This is certainly one of those cases which might be justifiably called a legalized cover up. But there is more to it than just protecting high-ranking officials. It is true that Giffen’s story is deeply rooted in the secrets of the Cold War — and it was in nobody’s interest to have those secrets revealed in an open court. That is why the government fought tooth and nail to keep their secret documents under seal, and eventually chose to let Giffen off the hook rather than open a Pandora’s box.
However, Giffen’s activities have left a document trail in the Soviet secret archives as well as in the American ones. Despite all the efforts of the secretive Russian regime, some of these documents have leaked out. Below, they are made public for the first time.
How could a small investment banker become one of the most powerful figures in the world of global oil trade?
During the Cold War, East-West trade was closely interlinked with Soviet “active measures” espionage. The legendary secret agent businessmen, such as Armand Hammer or Robert Maxwell, were only the tip of the iceberg. Another example was the network of the “firms of friends,” secretly or openly controlled by the Western Communist Parties, which traded with Moscow on beneficial conditions, and was used by the Soviets to channel money for the purpose of subverting the free world. Meanwhile, about 300 large US businesses worked together with the Soviets in the secretive umbrella organization known as US-USSR Trade and Economic Council (TEC). Eminent Hoover Institution historian Anthony Sutton, who investigated the TEC in the 1980s, described it as “a formal joint Soviet-American apparatus to conduit advanced technology with pure military applications to the Soviet Union” and directly accuse its American members of “treason.” The TEC, whose membership list remained secret, was known to be backed by then Vice President George W. H. Bush and Commerce Secretary Malcolm Baldridge.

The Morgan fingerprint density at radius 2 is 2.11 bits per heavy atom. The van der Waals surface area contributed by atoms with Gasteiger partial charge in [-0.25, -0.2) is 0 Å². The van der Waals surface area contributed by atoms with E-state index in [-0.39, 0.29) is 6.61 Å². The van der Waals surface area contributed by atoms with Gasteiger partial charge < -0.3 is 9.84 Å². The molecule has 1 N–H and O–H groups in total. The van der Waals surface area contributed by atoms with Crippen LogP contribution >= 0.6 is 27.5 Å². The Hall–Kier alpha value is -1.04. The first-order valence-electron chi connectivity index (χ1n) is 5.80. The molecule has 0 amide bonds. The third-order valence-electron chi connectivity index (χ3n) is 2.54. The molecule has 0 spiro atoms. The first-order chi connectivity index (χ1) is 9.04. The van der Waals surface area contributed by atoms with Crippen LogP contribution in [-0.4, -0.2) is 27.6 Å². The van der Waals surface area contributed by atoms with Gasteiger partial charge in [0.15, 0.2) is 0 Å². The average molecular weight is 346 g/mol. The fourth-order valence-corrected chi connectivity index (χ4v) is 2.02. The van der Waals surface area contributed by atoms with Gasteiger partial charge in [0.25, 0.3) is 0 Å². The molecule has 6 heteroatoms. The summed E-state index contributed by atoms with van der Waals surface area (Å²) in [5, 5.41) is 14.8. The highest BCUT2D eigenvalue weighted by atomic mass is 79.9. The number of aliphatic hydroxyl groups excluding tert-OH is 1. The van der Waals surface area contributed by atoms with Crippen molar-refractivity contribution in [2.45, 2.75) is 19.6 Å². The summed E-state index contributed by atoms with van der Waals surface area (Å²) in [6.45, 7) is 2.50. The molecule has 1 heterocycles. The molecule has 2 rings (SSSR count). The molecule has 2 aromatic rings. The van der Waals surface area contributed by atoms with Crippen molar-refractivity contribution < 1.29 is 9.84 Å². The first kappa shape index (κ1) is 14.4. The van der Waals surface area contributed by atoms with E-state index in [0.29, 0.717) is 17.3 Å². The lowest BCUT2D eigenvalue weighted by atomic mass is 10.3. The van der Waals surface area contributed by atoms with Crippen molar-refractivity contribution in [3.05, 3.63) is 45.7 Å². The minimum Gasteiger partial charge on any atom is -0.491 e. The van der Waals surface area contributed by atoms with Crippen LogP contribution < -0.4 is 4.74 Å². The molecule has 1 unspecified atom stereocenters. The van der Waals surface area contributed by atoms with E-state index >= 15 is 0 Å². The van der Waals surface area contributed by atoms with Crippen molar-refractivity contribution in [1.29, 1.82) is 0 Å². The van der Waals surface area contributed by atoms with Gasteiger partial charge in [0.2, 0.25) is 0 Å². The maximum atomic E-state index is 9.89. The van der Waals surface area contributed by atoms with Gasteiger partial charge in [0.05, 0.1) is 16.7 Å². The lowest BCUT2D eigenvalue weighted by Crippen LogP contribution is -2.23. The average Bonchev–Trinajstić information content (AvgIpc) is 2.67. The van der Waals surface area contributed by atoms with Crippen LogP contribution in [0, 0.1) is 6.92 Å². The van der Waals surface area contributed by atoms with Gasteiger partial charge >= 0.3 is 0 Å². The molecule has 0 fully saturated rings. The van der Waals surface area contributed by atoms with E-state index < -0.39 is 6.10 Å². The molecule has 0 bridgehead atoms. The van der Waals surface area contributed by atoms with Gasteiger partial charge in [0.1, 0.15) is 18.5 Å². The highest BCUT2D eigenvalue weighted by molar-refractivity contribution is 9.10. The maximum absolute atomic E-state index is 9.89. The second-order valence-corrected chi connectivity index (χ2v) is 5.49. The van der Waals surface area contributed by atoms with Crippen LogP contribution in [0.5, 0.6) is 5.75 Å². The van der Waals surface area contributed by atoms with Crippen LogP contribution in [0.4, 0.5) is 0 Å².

The president of that organization was none other than James Giffen.
On the Soviet side, the TEC co-chairman was Vladimir Sushkov, the USSR’s Deputy Minister for Foreign Trade.
The 1972-1991 diary of the high-ranking Soviet official Anatoly Chernyaev, now available to researchers in several archives, reveals how he was briefed by Sushkov about the TEC activities in the 1970s.
Sushkov said the American members of the TEC included “the biggest monopolist giants, such as General Motors.” Some of them were willing to provide the Soviets with “badly needed products, including those of military significance,” Chernyaev wrotes on 21 January 1978.